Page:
reason

arvan's picture

that time when I was 12 and forced to deal with abortion

My parents sent me to Catholic grade school, catechism and the whole nine yards.  My mother was Catholic but she was also a Democrat, pro women's rights.  She dragged us to church but she was not on board with a lot of the Church's ways.  My dad was Presbyterian and never went to church.  He didn't buy into much of the rah rah business.  But, Catholic school was where we went.

By the time I was 10, it felt like I had every sacrament except marriage & last rites.  I had one clip-on necktie and a drawer full of white shirts & black pants.  My instructors were nuns or priests.  I still have scars on my knuckles from steel tip rulers being applied in response to some hijinx or another.

Until about the age of 10 or 11, us kids were kind of like a room full of puppies.  Adults, nuns and priests mostly talked at us making announcements, scolding and instructions of some sort.  Nobody asked us what we thought.  We talked to each other in the schoolyard or on the weekend as we ran around on our own.  We never asked the nuns or priests that much either.  Nobody wanted to get pulled into some lecture about Jesus or some obscure holiday / saint / rite that we would then be responsible for remembering later.

That all changed around the time I was 12 or 13.  Maybe it was  because we were going to be leaving for high school in a couple of years, or perhaps it was the times we lived in.  Probably, it was because we were or I was now becoming aware of the world around us.  Our little brains were looking around the world and forming opinions and making choices.  That shit right there is like kryptonite in the Catholic Church, let me tell ya.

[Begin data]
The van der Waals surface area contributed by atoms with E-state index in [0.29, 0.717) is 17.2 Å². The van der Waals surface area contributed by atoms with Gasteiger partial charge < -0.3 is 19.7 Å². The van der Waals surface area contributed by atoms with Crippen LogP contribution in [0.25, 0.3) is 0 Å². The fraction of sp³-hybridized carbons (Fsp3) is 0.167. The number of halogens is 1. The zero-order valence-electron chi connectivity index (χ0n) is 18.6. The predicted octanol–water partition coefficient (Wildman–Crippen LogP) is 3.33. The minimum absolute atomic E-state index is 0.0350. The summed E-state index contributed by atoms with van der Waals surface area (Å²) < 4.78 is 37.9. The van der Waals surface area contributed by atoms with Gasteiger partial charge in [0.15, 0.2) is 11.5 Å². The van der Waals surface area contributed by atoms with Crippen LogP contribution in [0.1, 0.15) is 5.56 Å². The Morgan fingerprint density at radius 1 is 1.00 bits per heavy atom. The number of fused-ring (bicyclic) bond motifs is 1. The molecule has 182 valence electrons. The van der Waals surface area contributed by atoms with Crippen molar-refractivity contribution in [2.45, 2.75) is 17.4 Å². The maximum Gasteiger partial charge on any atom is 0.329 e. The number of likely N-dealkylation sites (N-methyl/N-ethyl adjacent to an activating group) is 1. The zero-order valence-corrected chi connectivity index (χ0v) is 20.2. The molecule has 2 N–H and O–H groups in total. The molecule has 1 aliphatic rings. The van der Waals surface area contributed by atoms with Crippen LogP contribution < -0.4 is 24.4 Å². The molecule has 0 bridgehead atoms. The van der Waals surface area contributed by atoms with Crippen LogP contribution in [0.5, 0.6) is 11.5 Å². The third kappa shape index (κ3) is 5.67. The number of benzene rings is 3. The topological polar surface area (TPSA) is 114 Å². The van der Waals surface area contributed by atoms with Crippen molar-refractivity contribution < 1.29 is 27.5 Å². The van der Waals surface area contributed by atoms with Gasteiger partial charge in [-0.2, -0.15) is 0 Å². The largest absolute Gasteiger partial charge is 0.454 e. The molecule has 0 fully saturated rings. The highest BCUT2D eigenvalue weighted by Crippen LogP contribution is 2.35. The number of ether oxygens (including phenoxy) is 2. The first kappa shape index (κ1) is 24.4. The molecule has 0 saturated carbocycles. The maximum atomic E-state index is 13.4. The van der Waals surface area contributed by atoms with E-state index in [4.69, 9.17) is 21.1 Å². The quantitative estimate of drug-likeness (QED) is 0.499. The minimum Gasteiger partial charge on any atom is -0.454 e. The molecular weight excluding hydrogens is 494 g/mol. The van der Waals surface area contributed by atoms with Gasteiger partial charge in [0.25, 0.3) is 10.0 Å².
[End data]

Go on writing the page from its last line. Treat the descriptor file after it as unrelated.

arvan's picture

A reasoned voice: Arundhati Roy

arundhati roy

Image courtesy of cesr.org

This post begins a series to recognize people that speak about the world in terms of what they observe and what they can prove.  Their voices stand out in the crowd.  In their words, they speak not of fantasy, delusion and rationalization.  Instead, they utilize the gifts of human cognition, awareness to observe what is here in the world around us.  They are not dogmatic, but analytic and take in the world 'warts & all' for what it is and what it is not.  They do not separate humankind from nature in any form of grandeur.  In short, they look at things the way they really are and not what we would have them be.

Note: The term 'reality' is subjective because of differing perspectives from one person to another.  Our individual experiences with language, sensory perception and associative cognition all conspire to individuate and isolate us from each other.  The differences can range from miniscule to incomprehensible. 

Then, there are shared agreements of 'reality' that occur nonetheless.  We can look at a mass grave and all agree that there are dead people there.

Given all of this, it's a wonder we communicate at all.

On to Arundhati Roy.  I first learned of her this year.  John Cusack quoted her in this article about his film "War, Inc." 

As Arundhati Roy says, we need to lay siege to empire with everything we've got. You know? Deprive it of oxygen, shame it, mock it, tell our own stories. This corporatist revolution will collapse if we refuse to buy what they're selling ... their ideas, their wars, their notion of inevitability.

Something in her calling out the Empire and naming the strategy to defeat it in terms of laying siege, strongly resonated within me.  I looked her up on teh Google.  I found writings, videos and many, many opinions about her. 

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